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Blackcat claims responsibility for cyberattack at UnitedHealth | #ransomware | #cybercrime


Change Healthcare on Thursday confirmed that ransomware group Blackcat is behind the ongoing cybersecurity attack that’s caused widespread disruptions to pharmacies and health systems across the U.S.

“Our experts are working to address the matter and we are working closely with law enforcement and leading third-party consultants,” Change Healthcare told CNBC in a statement Thursday. “We are actively working to understand the impact to members, patients and customers.”

The company said it’s working with Mandiant, which is owned by Google, and cybersecurity software vendor Palo Alto Networks.

In a since-deleted post on the dark web, Blackcat said Wednesday that it was behind the attack on Change Healthcare’s systems. The group said it managed to extract six terabytes of data, including information like medical records, insurance records and payment information.

Change’s parent company UnitedHealth Group said it discovered that a cyber threat actor breached part of the unit’s information technology network on Feb. 21, according to a filing with the SEC. UnitedHealth isolated and disconnected the impacted systems “immediately upon detection” of the threat, the filing said, but it didn’t disclose the nature of the attack or exactly when it took place.

Blackcat, also called Noberus and ALPHV, steals sensitive data from institutions and threatens to publish it unless a ransom is paid, according to a December release from the U.S. Department of Justice. Blackcat has compromised computer networks across the U.S. and the globe, amounting to hundreds of millions of dollars in losses, the release said.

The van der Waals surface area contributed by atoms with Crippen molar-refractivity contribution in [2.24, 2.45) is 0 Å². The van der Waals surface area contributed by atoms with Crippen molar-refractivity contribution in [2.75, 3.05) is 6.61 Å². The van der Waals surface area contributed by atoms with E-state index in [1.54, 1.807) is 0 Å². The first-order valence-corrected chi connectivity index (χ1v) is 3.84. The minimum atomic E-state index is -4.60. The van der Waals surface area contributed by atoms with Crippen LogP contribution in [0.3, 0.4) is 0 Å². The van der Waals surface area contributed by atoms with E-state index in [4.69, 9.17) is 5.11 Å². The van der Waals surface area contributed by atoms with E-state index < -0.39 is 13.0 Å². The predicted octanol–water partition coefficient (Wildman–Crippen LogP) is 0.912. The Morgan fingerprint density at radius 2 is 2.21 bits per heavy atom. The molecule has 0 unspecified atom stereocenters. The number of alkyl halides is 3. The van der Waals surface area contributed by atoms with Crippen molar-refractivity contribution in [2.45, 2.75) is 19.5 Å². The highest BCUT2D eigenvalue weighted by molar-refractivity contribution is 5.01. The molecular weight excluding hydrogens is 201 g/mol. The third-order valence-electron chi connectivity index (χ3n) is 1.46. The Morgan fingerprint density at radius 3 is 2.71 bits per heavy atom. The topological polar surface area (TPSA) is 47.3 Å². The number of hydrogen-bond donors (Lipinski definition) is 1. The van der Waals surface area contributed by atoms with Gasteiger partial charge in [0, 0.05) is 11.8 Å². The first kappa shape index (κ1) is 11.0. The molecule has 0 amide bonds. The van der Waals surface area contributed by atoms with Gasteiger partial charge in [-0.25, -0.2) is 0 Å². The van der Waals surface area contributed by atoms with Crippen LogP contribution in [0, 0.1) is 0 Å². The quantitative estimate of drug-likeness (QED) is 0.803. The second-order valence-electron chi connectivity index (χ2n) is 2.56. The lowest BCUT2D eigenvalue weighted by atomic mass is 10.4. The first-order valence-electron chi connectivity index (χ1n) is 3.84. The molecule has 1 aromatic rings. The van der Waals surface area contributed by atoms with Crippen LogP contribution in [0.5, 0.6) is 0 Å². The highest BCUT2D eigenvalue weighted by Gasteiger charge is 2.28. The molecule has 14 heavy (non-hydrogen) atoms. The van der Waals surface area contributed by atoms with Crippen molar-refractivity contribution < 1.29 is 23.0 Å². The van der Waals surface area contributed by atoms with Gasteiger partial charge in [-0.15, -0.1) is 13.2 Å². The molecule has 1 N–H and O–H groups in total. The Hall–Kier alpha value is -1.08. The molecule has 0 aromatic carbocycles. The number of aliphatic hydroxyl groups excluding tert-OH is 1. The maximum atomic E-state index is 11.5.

Change Healthcare offers tools for payment and revenue cycle management that help facilitate transactions like reimbursement payments. In 2022, it merged with the health-care provider Optum, which services more than 100 million patients in the U.S. and is owned by UnitedHealth, the country’s biggest health-care company by market cap.

Brett Callow, a threat analyst at the cybersecurity company Emsisoft, said ransomware groups will often make posts like these in an effort to bring victims to the negotiating table. Callow, who specializes in ransomware, shared a screenshot of Blackcat’s deleted post to the social media site X on Wednesday.

He said ransomware groups often exaggerate the amount of data they’ve stolen, so Blackcat’s claims should be treated with skepticism. It can take weeks for an organization to determine exactly what information was stolen, he added, and ransomware groups often use the period of uncertainty to their advantage.

“Cybercriminals, they’re not going to tell the truth,” Callow told CNBC in an interview.

UnitedHealth said in its filing with the SEC that it suspected a nation-state-associated actor was behind the attack, but Callow said Blackcat is a for-profit cybercrime operation. He called the discrepancy “peculiar,” but said there might be more to the breach that he doesn’t know about.

Ransomware attacks can be particularly dangerous within the health-care sector, as they can cause immediate harm to patients’ physical safety, said John Riggi, national advisor for cybersecurity and risk at the American Hospital Association. 

When systems go dark, diagnostic technologies like CT scanners can go offline, and ambulances carrying patients are often diverted, which can delay lifesaving care, he said.

“Change, they’re a victim,” Riggi told CNBC. “Ultimately, though, this was not an attack just on them, this was an attack on the entire health-care sector.” 

Change Healthcare’s systems have been down for nine straight days, and it’s unclear when they will come back online.

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